Tuesday, September 23, 2008

State of the Market - 9/23/08

A whole lot of the same today on Wall Street, as traders seemed to be focused more on the testimony in Washington than their quote screens. Stocks moved slightly higher in the morning, fell hard through the lunch hour until around 2:00, and then bounced to get back close to flat around 3:00. This didn't last, however, as stocks fell rather dramatically in the last half hour of trading right back to their lows for the day. As much as I would like to short, this is a market that continues to be news-driven , and I don't want to be short if a bailout does get announced. As I've said a million times, the news aspect makes trading difficult as well.

Perhaps after this bailout news is out of the way one way or the other, things can go back to being relatively normal on Wall Street. I somehow doubt it, but hopefully they can. I will still wait for the IBD follow-through day, but there are few stocks setting up in great patterns and no leadership, so even if we get one, I don't know that it will amount to much.

Not much else to say. There is no reason to be trading right now and sometimes that's how it is in the market. Remain patient and let's hope a better atmosphere to make money in comes along soon.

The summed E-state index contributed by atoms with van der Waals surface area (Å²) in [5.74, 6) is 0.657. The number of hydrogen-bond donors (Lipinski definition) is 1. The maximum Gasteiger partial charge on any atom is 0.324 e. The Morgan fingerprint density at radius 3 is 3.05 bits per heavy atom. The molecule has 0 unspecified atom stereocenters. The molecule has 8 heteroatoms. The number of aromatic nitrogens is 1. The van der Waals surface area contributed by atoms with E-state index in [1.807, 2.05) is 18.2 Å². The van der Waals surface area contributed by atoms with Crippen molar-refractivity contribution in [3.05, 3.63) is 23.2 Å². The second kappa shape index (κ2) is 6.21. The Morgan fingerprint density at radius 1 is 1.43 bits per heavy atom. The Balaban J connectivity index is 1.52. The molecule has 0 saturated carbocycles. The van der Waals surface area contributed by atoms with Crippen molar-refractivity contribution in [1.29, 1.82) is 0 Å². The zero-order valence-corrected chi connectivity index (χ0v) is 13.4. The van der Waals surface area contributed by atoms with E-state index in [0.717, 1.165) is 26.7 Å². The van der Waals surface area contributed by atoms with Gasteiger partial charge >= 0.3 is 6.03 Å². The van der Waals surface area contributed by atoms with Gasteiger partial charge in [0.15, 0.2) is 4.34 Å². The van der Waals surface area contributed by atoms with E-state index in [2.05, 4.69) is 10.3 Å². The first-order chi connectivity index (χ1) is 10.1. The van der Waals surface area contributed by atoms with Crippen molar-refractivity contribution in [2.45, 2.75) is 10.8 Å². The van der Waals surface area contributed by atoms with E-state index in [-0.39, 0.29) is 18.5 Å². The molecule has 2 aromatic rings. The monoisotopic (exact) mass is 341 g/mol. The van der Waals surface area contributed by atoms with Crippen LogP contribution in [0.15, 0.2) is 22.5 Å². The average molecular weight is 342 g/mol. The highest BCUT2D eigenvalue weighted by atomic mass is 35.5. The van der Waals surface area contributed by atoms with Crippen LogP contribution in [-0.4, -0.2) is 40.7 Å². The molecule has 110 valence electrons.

I didn't get to check out any of the hearings today, but reading through some articles, I have to say it is somewhat good to hear that Congress is not just rolling over and doing whatever Paulson and Bernanke wants. I hope they put up more of a fight. Two things that stood out to me that makes me even more upset about this idea is that they want to pay significantly above current values for these toxic assets (in order to get the banks to participate according to Big Ben) and also that the taxpayer gets no equity stake in these companies that we bailout. As if the bailout itself wasn't bad enough, we also have to give them sweetheart deals and allow them to keep all the profits if these sweetheart deals allow them to continue on doing business?? That truly sounds awful and downright corrupt.

I read a few articles today about how Sweden faced a similar situation in the early nineties, and how by receiving equity in exchange for providing capital to these banks. This equity in the long run allowed taxpayers to get off with a relatively low bill but at the same time forced banks to pay for their mistakes. Moral hazard wasn't running wild as it is now because the banks were forced to write down their losses and could not just dump them on the taxpayer without a heavy cost to their own business. They actually did have to pay for their mistakes. I am not an economist, but that sounds like common sense to me, along with the morally right way to do this. So why isn't it being considered? Well, we all know common sense and Washington don't mix, let along morals and Washington, but if this does pass the way Paulson wants it to pass, it will be a complete farce and quite possibly the biggest fleecing of honest Americans in history. Let's hope Congress pushes him on this and does take its time before approving this deal. Good luck Wednesday.

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